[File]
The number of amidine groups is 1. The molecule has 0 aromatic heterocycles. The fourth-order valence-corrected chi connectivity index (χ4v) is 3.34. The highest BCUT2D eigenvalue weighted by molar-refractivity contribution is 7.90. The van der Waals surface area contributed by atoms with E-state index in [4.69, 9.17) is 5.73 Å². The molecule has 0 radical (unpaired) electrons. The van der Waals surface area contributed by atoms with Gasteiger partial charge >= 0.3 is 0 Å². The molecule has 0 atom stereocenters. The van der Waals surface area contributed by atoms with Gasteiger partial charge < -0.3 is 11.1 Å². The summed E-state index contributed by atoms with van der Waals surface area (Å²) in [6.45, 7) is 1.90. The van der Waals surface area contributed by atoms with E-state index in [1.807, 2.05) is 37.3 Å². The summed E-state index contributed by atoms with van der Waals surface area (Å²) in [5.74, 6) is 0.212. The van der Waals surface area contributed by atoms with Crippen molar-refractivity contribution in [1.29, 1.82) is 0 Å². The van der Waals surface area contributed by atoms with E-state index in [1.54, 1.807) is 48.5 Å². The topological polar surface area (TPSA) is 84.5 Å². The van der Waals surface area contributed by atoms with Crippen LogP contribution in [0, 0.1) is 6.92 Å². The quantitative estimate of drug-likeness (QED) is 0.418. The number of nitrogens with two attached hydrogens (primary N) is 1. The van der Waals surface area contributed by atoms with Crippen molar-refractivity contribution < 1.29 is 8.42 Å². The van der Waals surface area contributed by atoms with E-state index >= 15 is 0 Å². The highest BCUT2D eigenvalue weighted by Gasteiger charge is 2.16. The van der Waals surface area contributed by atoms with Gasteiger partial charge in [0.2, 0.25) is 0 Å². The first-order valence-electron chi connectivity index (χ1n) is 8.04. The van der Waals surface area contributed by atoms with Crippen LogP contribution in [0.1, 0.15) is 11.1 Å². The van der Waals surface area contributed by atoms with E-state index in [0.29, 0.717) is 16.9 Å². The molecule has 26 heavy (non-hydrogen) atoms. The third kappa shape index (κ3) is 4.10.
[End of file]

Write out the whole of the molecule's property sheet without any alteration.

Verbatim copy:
The number of amidine groups is 1. The molecule has 0 aromatic heterocycles. The fourth-order valence-corrected chi connectivity index (χ4v) is 3.34. The highest BCUT2D eigenvalue weighted by molar-refractivity contribution is 7.90. The van der Waals surface area contributed by atoms with E-state index in [4.69, 9.17) is 5.73 Å². The molecule has 0 radical (unpaired) electrons. The van der Waals surface area contributed by atoms with Gasteiger partial charge >= 0.3 is 0 Å². The molecule has 0 atom stereocenters. The van der Waals surface area contributed by atoms with Gasteiger partial charge < -0.3 is 11.1 Å². The summed E-state index contributed by atoms with van der Waals surface area (Å²) in [6.45, 7) is 1.90. The van der Waals surface area contributed by atoms with E-state index in [1.807, 2.05) is 37.3 Å². The summed E-state index contributed by atoms with van der Waals surface area (Å²) in [5.74, 6) is 0.212. The van der Waals surface area contributed by atoms with Crippen molar-refractivity contribution in [1.29, 1.82) is 0 Å². The van der Waals surface area contributed by atoms with E-state index in [1.54, 1.807) is 48.5 Å². The topological polar surface area (TPSA) is 84.5 Å². The van der Waals surface area contributed by atoms with Crippen LogP contribution in [0, 0.1) is 6.92 Å². The quantitative estimate of drug-likeness (QED) is 0.418. The number of nitrogens with two attached hydrogens (primary N) is 1. The van der Waals surface area contributed by atoms with Crippen molar-refractivity contribution < 1.29 is 8.42 Å². The van der Waals surface area contributed by atoms with E-state index >= 15 is 0 Å². The highest BCUT2D eigenvalue weighted by Gasteiger charge is 2.16. The van der Waals surface area contributed by atoms with Gasteiger partial charge in [0.2, 0.25) is 0 Å². The first-order valence-electron chi connectivity index (χ1n) is 8.04. The van der Waals surface area contributed by atoms with Crippen LogP contribution in [0.1, 0.15) is 11.1 Å². The van der Waals surface area contributed by atoms with E-state index in [0.29, 0.717) is 16.9 Å². The molecule has 26 heavy (non-hydrogen) atoms. The third kappa shape index (κ3) is 4.10.